Unfortunately, the background color next changes to dark blue. The text is black and links are red. Dark backgrounds are seldom used by professional webmasters. Dark text on a dark background is difficult to see. It is better to create a bland page than to reduce readibility by changing colors simply for decorative purposes. There are many better ways to show a shift from one category to another. On this site the best method would be to create a separate page for each new category of information.
      The last part of the start page changes back to dark text on a white background for the "news" items. Instead of quoting each item here in its entirely you could shorten your start page by placing the news articles on a separate page with an appropriate link to it.

Color Scheme

Keep the red, white, and blue color scheme. It is quite appropriate and looks nice with the government logos. However, the main banner is a lighter, brighter blue that does not coordinate so very well with the darker blues. Too, the light blue background used behind the first article looks a little "off." I do not know why, but I have seen many examples of a lighter blue "clashing" with navy. Maybe Mr. Pixelsmith will explain this and solve this problem for us. Also, keep in mind that visitors associate underlined blue text with clickable links. Consistency in page color and link colors will make a cleaner page and increase user satisfaction.


I like your title - it is catchy. (Maybe a subtitle would relate it to the material you offer.) In any case, you have created quite an opus here.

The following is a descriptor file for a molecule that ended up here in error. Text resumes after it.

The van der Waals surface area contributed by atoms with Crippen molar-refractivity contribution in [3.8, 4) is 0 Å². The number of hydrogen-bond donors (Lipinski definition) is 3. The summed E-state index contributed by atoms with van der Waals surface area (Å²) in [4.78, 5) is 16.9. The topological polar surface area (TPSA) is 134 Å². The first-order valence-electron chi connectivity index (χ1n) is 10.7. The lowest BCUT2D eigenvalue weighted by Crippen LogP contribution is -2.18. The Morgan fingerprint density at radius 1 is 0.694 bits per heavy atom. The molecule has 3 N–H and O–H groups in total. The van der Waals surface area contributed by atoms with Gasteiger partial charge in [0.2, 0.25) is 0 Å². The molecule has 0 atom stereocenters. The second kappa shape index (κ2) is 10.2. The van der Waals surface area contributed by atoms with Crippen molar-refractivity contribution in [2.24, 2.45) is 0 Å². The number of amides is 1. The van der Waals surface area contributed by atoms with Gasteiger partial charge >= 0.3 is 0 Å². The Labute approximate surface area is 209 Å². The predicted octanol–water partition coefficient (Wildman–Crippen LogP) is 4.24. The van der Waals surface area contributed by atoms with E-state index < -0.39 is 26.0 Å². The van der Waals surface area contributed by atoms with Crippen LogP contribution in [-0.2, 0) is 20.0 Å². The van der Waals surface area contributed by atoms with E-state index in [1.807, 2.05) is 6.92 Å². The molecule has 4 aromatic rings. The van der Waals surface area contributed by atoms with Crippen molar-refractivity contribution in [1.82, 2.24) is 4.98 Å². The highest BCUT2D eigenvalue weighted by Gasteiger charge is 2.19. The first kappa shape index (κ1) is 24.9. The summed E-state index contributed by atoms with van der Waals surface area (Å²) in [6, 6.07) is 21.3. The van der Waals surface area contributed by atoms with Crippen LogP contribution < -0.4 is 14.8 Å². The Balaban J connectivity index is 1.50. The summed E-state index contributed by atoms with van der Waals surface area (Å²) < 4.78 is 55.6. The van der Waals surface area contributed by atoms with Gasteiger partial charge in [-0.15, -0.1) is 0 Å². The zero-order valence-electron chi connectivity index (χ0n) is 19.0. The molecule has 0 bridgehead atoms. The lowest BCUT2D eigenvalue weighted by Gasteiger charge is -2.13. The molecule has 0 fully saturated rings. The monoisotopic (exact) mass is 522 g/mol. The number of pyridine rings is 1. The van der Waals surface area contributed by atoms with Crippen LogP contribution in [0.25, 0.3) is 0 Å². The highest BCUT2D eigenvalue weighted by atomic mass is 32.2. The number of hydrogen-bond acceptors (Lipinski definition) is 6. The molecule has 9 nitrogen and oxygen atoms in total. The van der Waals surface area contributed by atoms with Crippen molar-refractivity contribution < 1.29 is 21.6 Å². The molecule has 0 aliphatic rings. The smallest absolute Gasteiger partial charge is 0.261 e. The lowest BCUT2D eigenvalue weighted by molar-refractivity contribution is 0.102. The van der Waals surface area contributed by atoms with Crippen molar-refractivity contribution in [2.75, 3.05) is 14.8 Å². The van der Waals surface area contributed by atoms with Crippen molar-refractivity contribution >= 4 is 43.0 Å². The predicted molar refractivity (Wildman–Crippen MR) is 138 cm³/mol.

Mr. Pixelsmith Comments

As always, Bennie, you've been thorough and courteous. Perhaps you've been too easy on Ninth Street Rag - this page is incredible! We would venture to guess few readers get below the 3rd page... that leaves 9 full screens of information they'll miss. We certainly hope they heed your advice to break the site up into an organized map of topics. They call themselves a newspaper or news magazine, so why not follow that metaphor.
      As for the color shifts, they've called for various HEX colors, but several are out of the basic 215 HEX matrix. That means you see some shifts on your monitor, but others might not. And, you're very right about that dark blue. They should reserve the dark blue for accents or buttons only and NEVER use it as a background for text. The other blues are superfluous. If they must use "shades" of blue then they need to pull them from blue spans on the HEX grid, not jumping around the grid picking colors on the fly. Blues are particularly annoying when they are not harmonious -- introduce a tad of yellow and you've got nausea -- and don't forget that many monitors introduce a yellow cast. While this cast may not even be noticeable, it will dramatically affect blues. So, beware.

Thanks for the great critique, Bennie... one of the best we've had!